If you’re sharing a bathroom, add a container for your toiletries to your list of what to buy for university. This will help you bring them in and out without a fuss. Where possible, check out the amenities in your room or hall first, and then shop accordingly.

What to buy for university: chill essentials, like gadgets and subscriptions to help you relax.
Photo credit: BONNINSTUDIO, Shutterstock

Chill essentials

Finally, think about your downtime. Keeping up with the pace of a degree is a stressful task, and you’ll want things to keep you relaxed and entertained.

The Kindle Paperwhite features a glare-proof screen with a built-in light, so it’s great for both night and day. The battery lasts for weeks, it stores thousands of books, and you can download new reads in an instant.

For streaming services consider Amazon Prime student at £3.99 a month or £39 for the whole year. Membership gives you one-day delivery on millions of items for six months. You’ll also have access to Prime Video, Prime Music, and more student discounts!

Netflix doesn’t have a student discount, but it does have a free month trial and a range of plans. The lowest plan will only cost you £5.99 a month. NOW TV also has a free seven-day trial and plans that give you access to SKY, starting from £3.

The freebie guide to freshers’ week

The freshers’ fair is a crucial staple of freshers’ week – wandering around a big hall or gazebo, 700 flyers in hand, trying to decide if you want to commit yourself to the Quidditch team or the Cheese Society. Make sure to go with an open mind, hungry tummy, and empty backpack. As well as being a great chance to discover all the different activities on offer, you’ll leave drowning in freebies.

Coupons and vouchers will come in handy later, but the physical giveaways are great for stocking up your room, kitchen, and pencil case. Whether you’re a returning student or you’ve just got your A Level results, check out our guide for the very best of the free haul! 

Click here for more advice on making the most of freshers’ week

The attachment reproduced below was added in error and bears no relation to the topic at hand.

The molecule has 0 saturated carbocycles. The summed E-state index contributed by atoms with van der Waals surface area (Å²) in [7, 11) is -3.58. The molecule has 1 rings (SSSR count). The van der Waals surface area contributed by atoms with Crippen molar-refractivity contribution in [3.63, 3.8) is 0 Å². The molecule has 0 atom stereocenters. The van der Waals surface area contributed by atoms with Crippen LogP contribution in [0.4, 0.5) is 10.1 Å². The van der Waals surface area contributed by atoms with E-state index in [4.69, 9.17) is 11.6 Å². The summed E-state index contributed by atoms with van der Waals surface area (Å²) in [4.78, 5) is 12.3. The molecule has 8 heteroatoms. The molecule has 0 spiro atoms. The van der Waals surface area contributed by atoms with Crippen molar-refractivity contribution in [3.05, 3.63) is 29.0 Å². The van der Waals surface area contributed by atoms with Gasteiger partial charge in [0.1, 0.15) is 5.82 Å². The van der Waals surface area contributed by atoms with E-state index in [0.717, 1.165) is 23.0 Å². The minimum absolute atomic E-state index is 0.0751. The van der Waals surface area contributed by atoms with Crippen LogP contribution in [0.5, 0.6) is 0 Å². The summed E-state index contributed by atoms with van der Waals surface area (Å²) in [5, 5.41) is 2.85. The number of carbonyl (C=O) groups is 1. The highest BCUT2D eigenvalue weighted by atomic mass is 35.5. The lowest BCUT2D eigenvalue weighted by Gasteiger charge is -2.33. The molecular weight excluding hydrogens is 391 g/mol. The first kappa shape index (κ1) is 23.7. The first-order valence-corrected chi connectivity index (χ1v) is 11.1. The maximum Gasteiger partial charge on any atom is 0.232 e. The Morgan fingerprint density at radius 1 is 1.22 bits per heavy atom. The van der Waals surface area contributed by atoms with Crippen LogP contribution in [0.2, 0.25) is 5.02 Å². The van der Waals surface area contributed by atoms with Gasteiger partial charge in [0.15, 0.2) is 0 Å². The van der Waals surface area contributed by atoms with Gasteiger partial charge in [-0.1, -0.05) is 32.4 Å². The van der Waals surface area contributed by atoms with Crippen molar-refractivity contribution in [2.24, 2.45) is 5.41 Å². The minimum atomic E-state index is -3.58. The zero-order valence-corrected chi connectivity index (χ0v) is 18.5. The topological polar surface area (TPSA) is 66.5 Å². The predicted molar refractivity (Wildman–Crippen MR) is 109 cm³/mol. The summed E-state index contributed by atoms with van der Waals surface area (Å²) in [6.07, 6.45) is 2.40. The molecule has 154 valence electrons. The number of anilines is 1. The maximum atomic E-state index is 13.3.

Food glorious food

The people running every stall know that the foolproof way to a student’s heart is through their stomach. Both uni clubs and businesses will try to leave a sweet aftertaste with you, so look out for sweets, chocolates and doughnuts. At some campuses, you’ll find supermarkets handing out goody bags of student essentials like beans and noodles. Take them back to stock up your kitchen, and save money and stress later!

Domino’s and Pizza Hut visit a lot of freshers’ weeks with a deal for free pizza slices. If you see them, don’t hold back! Keep an eye out for deals and vouchers from other restaurant chains and local eateries. They’re all waiting to welcome you to your new home city.

Photo credit: Y. A. Photo, Shutterstock

Kitchen freebies

Look out for branded mugs, water bottles, flasks, and pint glasses. With enough random giveaways, you’ll be able to go a whole week without washing anything up – win! Some people find cooking utensils and other important supplies at the freshers’ fair, which will save you a desperate supermarket trip down the line.

Fridge magnets are surprisingly useful. How else would you stick up all your takeaway menus, or remind your flatmates that your leftover sushi is NOT up for grabs? Bonus points if they double up as a bottle opener or other device.

Gadgets and gizmos a-plenty 

While businesses and societies want to entice you in with food, they also want to gift you techie things you’ll actually appreciate and use. While you’ve probably got a set of headphones and a portable phone charger, it’s good to have a spare or two (or five!). Some stalls will also have things like USB sticks and splitters. We bet you’ve been meaning to buy yourself one of these but never got around to it, so take them all.

Freshers’ week stationery

Does anyone buy pens anymore? You’ll probably receive a lifetime supply of highlighters, biros, and other stationery handouts at the freshers’ fair. If you’re lucky, you might find an academic planner or a wall calendar. These will help you keep track of the whirlwind of activity that makes up a uni term.